But while choice and story are important to the experience, it’s especially remarkable to discover just how well Banishers plays. If you’ve played Vampyr, it’s obvious this is a spiritual successor to that game in many ways. But Banishers feels bigger and grander in ambition than Vampyr ever was and is better in every way. An open-world adventure at heart, Banishers has you travelling through a haunted America, solving both minor and major hauntings as you journey between settlements. It feels, in many ways, like a road film of sorts. Except that the downtime between the major cases is just as compelling as the conflicts you’ll engage in during the main questlines.
This is because Banishers’ world is densely designed and a joy to explore. Distracting in all the right ways, there were many times when I’d inadvertently take the wrong path and loop around to a settlement I’d just left. Along the way, I’d find various activities to complete and open shortcuts that helped me get around the area quickly. Perhaps that’s one of the greatest compliments I can pay to Banishers – there are fast travel options, but the world is so satisfying to explore, and so inviting that I rarely feel the need to do so. It feels like a meaty, Ye Olde style Metroid, which is a combination of period and gameplay design that I never realised I’d needed until now.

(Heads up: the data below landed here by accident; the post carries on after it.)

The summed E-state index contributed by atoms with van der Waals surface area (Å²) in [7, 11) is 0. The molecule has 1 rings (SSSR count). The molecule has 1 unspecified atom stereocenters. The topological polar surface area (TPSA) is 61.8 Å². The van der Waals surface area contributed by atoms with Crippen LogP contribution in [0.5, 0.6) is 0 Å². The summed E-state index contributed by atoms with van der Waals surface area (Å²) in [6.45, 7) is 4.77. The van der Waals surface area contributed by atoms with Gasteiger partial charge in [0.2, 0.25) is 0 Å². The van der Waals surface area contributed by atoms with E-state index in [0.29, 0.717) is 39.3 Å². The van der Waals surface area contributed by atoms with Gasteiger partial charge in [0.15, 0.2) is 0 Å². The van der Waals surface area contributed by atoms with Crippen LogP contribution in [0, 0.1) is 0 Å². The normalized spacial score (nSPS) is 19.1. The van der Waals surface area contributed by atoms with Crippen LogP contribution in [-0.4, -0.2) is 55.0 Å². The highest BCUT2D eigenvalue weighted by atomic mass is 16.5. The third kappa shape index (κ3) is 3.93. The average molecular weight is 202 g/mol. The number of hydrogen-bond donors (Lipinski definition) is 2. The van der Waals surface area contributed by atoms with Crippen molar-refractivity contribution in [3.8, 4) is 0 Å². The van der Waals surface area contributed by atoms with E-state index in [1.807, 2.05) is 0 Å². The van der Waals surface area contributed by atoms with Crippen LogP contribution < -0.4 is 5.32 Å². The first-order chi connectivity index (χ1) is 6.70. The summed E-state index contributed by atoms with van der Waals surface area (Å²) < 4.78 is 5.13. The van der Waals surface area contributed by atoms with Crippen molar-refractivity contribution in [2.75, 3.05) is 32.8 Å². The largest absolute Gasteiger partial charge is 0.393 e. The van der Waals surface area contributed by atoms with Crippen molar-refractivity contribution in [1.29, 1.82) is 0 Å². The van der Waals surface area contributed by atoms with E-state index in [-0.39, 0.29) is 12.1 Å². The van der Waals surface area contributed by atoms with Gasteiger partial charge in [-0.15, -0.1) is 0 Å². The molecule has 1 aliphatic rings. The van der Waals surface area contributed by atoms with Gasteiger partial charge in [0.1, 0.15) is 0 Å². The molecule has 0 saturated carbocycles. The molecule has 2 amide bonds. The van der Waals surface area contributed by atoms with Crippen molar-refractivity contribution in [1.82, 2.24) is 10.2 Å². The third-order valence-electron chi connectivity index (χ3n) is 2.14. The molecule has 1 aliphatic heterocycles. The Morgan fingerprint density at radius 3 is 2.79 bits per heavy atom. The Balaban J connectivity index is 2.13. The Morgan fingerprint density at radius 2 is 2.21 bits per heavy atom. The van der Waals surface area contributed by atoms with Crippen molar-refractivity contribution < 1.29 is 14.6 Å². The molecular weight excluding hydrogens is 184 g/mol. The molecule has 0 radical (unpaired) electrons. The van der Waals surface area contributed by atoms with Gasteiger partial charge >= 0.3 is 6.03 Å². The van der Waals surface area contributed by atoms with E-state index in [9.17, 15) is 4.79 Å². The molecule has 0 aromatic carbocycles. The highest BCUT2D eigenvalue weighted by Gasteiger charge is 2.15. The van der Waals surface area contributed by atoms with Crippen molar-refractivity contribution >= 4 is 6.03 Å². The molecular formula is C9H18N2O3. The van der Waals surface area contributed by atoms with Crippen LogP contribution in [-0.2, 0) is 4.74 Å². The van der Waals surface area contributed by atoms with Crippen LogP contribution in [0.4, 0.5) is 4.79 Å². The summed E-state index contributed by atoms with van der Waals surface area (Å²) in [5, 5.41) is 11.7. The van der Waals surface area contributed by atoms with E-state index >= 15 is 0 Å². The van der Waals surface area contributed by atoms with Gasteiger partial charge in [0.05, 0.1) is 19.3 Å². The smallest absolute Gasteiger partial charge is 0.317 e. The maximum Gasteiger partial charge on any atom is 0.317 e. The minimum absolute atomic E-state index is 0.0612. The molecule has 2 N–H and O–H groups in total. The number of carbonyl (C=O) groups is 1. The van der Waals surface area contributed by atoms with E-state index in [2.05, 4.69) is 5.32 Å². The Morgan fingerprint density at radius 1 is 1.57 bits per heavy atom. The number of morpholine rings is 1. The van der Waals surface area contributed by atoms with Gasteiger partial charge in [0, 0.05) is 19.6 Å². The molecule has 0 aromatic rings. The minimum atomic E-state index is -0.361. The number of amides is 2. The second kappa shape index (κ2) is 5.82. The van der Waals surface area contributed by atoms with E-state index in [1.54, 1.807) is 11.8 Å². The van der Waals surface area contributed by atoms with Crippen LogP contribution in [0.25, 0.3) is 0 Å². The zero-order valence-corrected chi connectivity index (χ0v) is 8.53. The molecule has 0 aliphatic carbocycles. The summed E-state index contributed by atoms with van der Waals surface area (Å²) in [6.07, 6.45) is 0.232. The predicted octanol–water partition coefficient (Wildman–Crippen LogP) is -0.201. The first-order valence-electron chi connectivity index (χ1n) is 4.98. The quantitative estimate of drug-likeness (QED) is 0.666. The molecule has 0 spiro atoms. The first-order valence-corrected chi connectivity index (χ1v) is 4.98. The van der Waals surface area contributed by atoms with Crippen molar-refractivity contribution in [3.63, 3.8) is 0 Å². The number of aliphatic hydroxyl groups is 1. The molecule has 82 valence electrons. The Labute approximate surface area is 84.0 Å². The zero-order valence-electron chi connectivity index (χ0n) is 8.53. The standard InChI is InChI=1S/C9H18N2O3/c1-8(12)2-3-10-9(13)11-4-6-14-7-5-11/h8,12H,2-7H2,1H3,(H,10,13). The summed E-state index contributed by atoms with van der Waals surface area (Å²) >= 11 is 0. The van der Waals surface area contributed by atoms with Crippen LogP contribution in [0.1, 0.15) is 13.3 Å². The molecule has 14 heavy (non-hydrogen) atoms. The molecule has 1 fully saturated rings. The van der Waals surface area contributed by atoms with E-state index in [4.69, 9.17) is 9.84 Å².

When you’re not investigating, you’ll be fighting. Both Red and Antea can be switched between in combat to rack up massive damage through combos. Red can attack with his sword and rifle, while Antea can attack with supernatural punches and abilities. Combat essentially rewards proper synergy between Red and Antea – freezing someone with Antea and finishing them off with Red will reward you with massive damage, for example. But all the abilities and options contribute to a combat system that flows nicely.
Combat is thus supplemented by a skill tree, which offers a great degree of flexibility to your approach. Each ability or perk provides greater synergy between Red and Antea. Red might be able to recover more energy for Antea to use with his rifle, for example. But each point on the skill tree, once unlocked, can be alternated with another skill, allowing you to change up your build as you go. This flexibility doesn’t feel as cheap as a full respec, and once again features a good sense of choice, as opposed to skill trees in some other games that end up filled out anyway.